Newport Beach will not build a homeless shelter on a former motel site, though three other properties are in play.
The City Council on Wednesday night eliminated the old Pine Knot Motel at 6302 W. Coast Hwy. as a possible location for redevelopment as a temporary homeless shelter because the site’s immediate proximity to the beach would trigger a review by the California Coastal Commission that could take months.
The council is moving ahead with negotiations for a location at 4200 Campus Drive, currently an Avis rental car lot near John Wayne Airport, and it did not eliminate the option of renting a warehouse at 825 W. 16th St., just off Placentia Avenue.
Those possibilities were announced last week. Another candidate entered the field Wednesday as the council said it will explore converting part of a city-owned maintenance yard at 592 Superior Ave.
The council met to discuss the start of negotiations to lease a site that could be used as a shelter, a necessary step before Newport could resume enforcing anti-camping ordinances that bar homeless people from sleeping in the open in public spaces such as parks, sidewalks and bus stations — an increasingly visible occurrence in town.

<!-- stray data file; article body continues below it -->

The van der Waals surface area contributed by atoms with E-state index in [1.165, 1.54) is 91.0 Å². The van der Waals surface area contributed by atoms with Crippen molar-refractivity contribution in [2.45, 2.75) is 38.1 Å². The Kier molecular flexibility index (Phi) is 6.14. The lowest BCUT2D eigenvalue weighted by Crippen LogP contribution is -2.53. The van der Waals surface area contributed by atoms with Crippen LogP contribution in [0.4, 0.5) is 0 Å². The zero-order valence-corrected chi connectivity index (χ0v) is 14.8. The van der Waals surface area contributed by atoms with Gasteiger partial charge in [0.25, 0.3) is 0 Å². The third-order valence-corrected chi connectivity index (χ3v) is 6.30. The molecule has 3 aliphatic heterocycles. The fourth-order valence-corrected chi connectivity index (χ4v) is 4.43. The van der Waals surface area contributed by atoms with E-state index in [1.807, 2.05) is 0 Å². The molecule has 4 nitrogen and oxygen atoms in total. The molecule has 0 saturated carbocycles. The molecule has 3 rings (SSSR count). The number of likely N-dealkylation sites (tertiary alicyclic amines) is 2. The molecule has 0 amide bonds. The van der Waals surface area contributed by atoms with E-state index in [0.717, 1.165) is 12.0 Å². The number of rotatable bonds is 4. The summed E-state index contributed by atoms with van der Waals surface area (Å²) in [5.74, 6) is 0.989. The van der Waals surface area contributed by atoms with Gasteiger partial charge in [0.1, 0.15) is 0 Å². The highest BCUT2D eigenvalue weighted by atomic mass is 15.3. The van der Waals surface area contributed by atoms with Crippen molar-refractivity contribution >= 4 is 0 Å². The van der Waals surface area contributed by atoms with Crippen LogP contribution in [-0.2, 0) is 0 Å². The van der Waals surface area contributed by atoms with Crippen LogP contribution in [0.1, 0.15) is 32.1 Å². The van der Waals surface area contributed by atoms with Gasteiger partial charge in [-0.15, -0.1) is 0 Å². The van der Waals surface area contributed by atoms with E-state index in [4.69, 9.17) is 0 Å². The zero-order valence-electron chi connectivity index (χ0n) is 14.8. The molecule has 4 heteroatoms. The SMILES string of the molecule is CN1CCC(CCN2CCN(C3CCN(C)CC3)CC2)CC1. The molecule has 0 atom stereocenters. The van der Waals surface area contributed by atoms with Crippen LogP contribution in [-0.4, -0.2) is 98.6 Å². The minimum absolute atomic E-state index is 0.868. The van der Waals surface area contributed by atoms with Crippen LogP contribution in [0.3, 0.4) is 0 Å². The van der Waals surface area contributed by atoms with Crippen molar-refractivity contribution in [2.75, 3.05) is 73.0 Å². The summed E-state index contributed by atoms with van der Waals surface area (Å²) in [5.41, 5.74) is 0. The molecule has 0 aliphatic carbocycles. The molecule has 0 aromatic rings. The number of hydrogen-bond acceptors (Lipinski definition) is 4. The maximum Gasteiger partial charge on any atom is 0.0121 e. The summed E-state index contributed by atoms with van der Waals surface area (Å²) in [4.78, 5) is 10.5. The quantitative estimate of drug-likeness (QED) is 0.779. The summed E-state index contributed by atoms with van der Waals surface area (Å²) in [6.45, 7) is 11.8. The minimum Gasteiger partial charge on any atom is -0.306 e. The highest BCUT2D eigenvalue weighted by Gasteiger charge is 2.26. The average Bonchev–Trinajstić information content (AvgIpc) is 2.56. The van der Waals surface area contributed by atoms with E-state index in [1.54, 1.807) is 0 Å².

The rejection of the Pine Knot site was welcome news to residents of the nearby Newport Shores neighborhood.
The other possible locations had plenty of opponents too. The meeting drew such interest that police officers directed traffic around the City Hall driveway and the fire marshal directed people out of the packed main auditorium to an overflow room, which also filled.
Several parents of Carden Hall elementary and middle school students said the 16th Street location would pose a risk to the children about a quarter-mile away. Pacifica Christian High School and a Coastline Community College campus also are within about a half-mile of the warehouse. Nearby businesses in the mixed-use, industrial and residential area were also opposed.
Wende Zomnir, a founder of Urban Decay, owns several properties composing the global makeup brand’s headquarters next to the 16th Street property. She said a homeless shelter would put the company’s 150 employees, mostly women, at risk and that it would be hard to fill open positions.